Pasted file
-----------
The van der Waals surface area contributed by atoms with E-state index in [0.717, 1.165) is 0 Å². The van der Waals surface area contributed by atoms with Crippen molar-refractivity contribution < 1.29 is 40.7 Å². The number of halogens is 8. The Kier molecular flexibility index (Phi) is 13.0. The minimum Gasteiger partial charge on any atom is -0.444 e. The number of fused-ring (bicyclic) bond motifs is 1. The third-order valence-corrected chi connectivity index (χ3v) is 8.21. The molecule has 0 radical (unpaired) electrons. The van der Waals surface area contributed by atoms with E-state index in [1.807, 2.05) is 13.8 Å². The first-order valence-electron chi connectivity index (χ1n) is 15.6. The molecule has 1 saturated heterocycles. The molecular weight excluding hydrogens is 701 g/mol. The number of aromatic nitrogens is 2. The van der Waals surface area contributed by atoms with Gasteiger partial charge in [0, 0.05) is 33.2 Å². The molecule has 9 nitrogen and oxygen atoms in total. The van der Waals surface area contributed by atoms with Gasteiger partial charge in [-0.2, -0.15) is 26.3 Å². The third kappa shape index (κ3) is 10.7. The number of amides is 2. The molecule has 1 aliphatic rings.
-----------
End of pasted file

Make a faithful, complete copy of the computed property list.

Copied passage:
The van der Waals surface area contributed by atoms with E-state index in [0.717, 1.165) is 0 Å². The van der Waals surface area contributed by atoms with Crippen molar-refractivity contribution < 1.29 is 40.7 Å². The number of halogens is 8. The Kier molecular flexibility index (Phi) is 13.0. The minimum Gasteiger partial charge on any atom is -0.444 e. The number of fused-ring (bicyclic) bond motifs is 1. The third-order valence-corrected chi connectivity index (χ3v) is 8.21. The molecule has 0 radical (unpaired) electrons. The van der Waals surface area contributed by atoms with E-state index in [1.807, 2.05) is 13.8 Å². The first-order valence-electron chi connectivity index (χ1n) is 15.6. The molecule has 1 saturated heterocycles. The molecular weight excluding hydrogens is 701 g/mol. The number of aromatic nitrogens is 2. The van der Waals surface area contributed by atoms with Gasteiger partial charge in [0, 0.05) is 33.2 Å². The molecule has 9 nitrogen and oxygen atoms in total. The van der Waals surface area contributed by atoms with Gasteiger partial charge in [-0.2, -0.15) is 26.3 Å². The third kappa shape index (κ3) is 10.7. The number of amides is 2. The molecule has 1 aliphatic rings.